Global markets swoon as worries mount over superpowers' plans

The catalyst for the swoon was the continued turmoil at China Evergrande Group, one of that country's top three developers of residential properties

By Matt Phillips, Eshe Nelson and Coral Murphy Marcos
Published: Sep 21, 2021

The New York Stock Exchange building in Manhattan on Monday, Sept. 20, 2021. A sell-off started in Asia and spread to Europe before landing in the United States on Monday, where the S&P 500 fell 1.7 percent, the worst one-day slide since mid-May. (Dave Sanders/The New York Times)

Investors on three continents dumped stocks Monday, fretting that the governments of the world’s two largest economies—China and the United States—would act in ways that could undercut the nascent global economic recovery.

The Chinese government’s reluctance to step in and save a highly indebted property developer just days before a big interest payment is due signaled to investors that Beijing might break with its long-standing policy of bailing out its homegrown stars.

And in the United States, the globe’s No. 1 economy, investors worried that the Federal Reserve would soon begin cutting back its huge purchases of government bonds, which had helped drive stocks to a series of record highs since the coronavirus pandemic hit.

The sell-off started in Asia and spread to Europe— where exporters to China were slammed — before landing in the United States, where stocks appeared to be heading for their worst performance of the year before a rally at the end of the trading day. The S&P 500 closed down 1.7%, its worst daily performance since mid-May, after being down as much as 2.9% in the afternoon.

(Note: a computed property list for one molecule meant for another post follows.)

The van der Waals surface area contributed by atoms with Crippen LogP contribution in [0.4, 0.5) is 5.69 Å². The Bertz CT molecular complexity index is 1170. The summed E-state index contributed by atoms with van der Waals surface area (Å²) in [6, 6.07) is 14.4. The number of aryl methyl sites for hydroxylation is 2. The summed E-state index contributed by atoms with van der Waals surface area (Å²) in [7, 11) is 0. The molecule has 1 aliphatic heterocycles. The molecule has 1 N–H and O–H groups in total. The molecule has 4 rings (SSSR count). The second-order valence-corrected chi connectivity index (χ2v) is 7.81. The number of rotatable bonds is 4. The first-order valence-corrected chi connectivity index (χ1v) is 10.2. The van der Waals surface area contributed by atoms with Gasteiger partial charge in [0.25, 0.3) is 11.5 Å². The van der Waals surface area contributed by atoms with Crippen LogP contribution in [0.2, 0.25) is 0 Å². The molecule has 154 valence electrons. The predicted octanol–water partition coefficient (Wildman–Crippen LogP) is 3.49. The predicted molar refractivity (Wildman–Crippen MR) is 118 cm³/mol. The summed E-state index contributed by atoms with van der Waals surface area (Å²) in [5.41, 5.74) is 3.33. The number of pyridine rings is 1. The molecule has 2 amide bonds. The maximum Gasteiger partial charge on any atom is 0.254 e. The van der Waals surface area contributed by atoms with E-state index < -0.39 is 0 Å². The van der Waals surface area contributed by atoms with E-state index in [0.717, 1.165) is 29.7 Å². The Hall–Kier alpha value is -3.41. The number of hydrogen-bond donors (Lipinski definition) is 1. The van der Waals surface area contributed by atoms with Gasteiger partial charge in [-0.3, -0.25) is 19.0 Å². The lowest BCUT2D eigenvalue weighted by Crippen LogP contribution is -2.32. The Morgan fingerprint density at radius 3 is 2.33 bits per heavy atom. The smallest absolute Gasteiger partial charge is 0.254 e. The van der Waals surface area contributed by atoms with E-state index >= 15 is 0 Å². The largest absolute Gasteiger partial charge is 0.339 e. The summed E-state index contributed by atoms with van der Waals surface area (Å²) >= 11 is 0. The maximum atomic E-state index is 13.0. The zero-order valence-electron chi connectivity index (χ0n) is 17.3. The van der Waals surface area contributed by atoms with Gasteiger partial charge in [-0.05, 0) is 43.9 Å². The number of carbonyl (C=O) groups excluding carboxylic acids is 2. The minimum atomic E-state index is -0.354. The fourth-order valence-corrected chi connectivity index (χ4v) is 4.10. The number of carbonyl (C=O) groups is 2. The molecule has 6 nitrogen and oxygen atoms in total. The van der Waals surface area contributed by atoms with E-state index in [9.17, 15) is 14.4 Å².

The catalyst for the swoon was the continued turmoil at China Evergrande Group, one of that country’s top three developers of residential properties. The company has an estimated $300 billion in debt, and an interest payment of more than $80 million is due this week.

Analysts said Evergrande’s plight was severe enough that it would be unlikely to survive without Chinese government support. “The question is to what degree are there spillover risks within Chinese equities and then cascading into the global markets,” said John Canavan, lead analyst at Oxford Economics.

Few entities move markets the way the American and Chinese governments can, by their actions and inaction, and the worldwide tumble Monday made this clear. Until recently, investors seemed content to ignore a variety of issues complicating the recovery — including the emergence of the delta variant and the supply chain snarls that have bedeviled consumers and manufacturers alike.

But beginning this month, as Evergrande began to teeter and the likelihood of the Fed’s scaling back — or tapering — its bond-buying programs grew, the market’s protective bubble began to deflate. Some U.S. investors are also concerned that tax increases are in the offing — including on share buybacks and corporate profits — to help pay for a spending push by the federal government, the signature piece of which is President Joe Biden’s proposed $3.5 trillion budget bill. Separately, Congress also must act to raise the government’s borrowing limit, a politically charged process that has at times thrown markets for a loop.

On Monday, those currents combined, reflecting the interconnectedness of the global markets as investors everywhere sold their holdings.

The decline was ugliest in Asia, where Evergrande’s woes — its shares fell 10.2% — dragged down other Chinese real estate companies’ stocks by 10% or more. Markets on the Chinese mainland were closed for the day, but Hong Kong’s Hang Seng index fell 3.3%.

For decades, Chinese growth was driven by investment in infrastructure, including the market for residential property, which was financed with huge sums of borrowed money. Banks often lent to developers at the direction of the government, which looked at property building as a source of jobs and economic growth.